Letter: Organisation—Industrial or Political?

he Socialist Standard

  In our October issue we published and replied to  a letter from John Robertson, Edinburgh. We have received a further letter. 

Edinburgh 6.

The Editorial Committee.

Dear Sirs,—

In your reply to my letter on industrial organisation you falsely infer that my position is the outcome of six years of “Labour Government.” Nothing could be further from the truth. The position stated by me originated during the decade preceding the first World War, and advocates industrial and political organisation, and the urgent necessity for both.

If the strike were the only weapon which the working class have on the industrial field, then such an event as the Social Revolution would be impossible. The strike pays homage to the right of the capitalist class to own and control the workshops and the right to exploit the labour-power of the workers. Their slogans, “A fair day’s wage for a fair day’s work,” and “ Defence, not Defiance,” are but admissions of loyalty to the system that enslaves and degrades the workers.

With regard to the quotation from Marx, i.e., “Only the economic organisation can set on foot a true political party of labour, and thus raise a bulwark against the power of capital,” this is a typically Marxian observation. None but a Marx could have made it. The bona fide Trade Union of Marx’s day is far removed from the reactionary Craft Unions of to-day, which are a deadly menace to working-class emancipation. Far from the political party of Socialism, “winding up and waiting in the hope that class organisation on the industrial field will come into being,” my letter expressly stales that “Without the political organisation, the class-conscious economic organisation cannot be forged.” The true political party of labour recognises the necessity for a class-conscious economic organisation as a powerful lever of emancipation. There is no “waiting” to be done.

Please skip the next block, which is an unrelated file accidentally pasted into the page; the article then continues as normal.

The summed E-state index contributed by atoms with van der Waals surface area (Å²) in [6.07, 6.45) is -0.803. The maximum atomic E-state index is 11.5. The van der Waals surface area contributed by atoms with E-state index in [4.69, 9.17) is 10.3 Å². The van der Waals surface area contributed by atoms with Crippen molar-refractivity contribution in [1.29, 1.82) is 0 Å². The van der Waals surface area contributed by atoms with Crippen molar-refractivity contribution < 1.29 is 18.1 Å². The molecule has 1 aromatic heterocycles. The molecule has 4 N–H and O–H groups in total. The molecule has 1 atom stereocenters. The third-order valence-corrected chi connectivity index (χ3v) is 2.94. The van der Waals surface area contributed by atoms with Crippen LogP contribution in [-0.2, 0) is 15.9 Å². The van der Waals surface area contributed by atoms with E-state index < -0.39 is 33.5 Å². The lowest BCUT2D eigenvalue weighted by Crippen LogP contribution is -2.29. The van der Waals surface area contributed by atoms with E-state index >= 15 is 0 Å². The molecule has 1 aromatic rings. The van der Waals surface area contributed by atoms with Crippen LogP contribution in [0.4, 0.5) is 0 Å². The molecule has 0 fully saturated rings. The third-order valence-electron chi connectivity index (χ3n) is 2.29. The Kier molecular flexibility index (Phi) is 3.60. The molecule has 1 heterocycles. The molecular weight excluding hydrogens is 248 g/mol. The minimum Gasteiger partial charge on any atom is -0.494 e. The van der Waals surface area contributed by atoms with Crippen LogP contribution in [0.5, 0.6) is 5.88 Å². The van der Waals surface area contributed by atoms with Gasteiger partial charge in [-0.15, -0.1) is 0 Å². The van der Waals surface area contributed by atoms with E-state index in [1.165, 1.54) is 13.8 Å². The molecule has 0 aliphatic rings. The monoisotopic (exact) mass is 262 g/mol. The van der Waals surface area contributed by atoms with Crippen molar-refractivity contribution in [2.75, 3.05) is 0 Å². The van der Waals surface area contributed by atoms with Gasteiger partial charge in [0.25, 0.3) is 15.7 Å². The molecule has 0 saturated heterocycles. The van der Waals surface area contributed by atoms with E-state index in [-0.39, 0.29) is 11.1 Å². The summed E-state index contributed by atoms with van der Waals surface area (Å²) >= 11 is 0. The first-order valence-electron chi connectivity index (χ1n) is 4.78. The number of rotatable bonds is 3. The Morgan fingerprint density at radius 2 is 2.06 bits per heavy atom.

My letter also states that “economic unity . . .  is the only solid fact from which political unity can be reflected.” It is puerile reasoning to deny the truth of the statement by saying that there is no such economic unity to-day. The same puerile reasoning would deny the truth of Marx’s statement that “the proletariat alone is a truly revolutionary class” (Communist Manifesto), by saying that the proletariat today does not adopt a revolutionary posture.


With regard to the quotation from “Value, Price and Profit,” it is quite true that Marx stated that the economic organisation is “a lever for final emancipation,” and the word the should not have been used in connection with the quotation. But the S.P.G.B. do not even admit that the economic organisation can be used as “ a lever for final emancipation.”


Ownership of the means of life, that is, the means of wealth production, is the source of all social power, and the capitalist political State reflects the capitalist ownership in the means of life. Marx observes this fundamental truth when he states, “In the middle ages the contest ended with the ruin of the feudal debtors, who lost their political power together with the economic basis on which it was established.” (“Capital,” p. 112, Swan Sonnenchein Edition.) The S.P.G.B. mistake the shadow for the substance when they organise only for political action.


To destroy the State machine, the capitalist class must be dislodged from ownership of the industrial plants of the land. Only the working class, organised into a class-conscious economic organisation to take and hold that which they produce by their labour, can achieve this and establish the socialist system of society, based on the social ownership of all the means of wealth production.


It is not the function of the political party to take and hold the means of wealth production.


Its function is to raise a bulwark against the power of capital.


Yours fraternally,


John Robertson.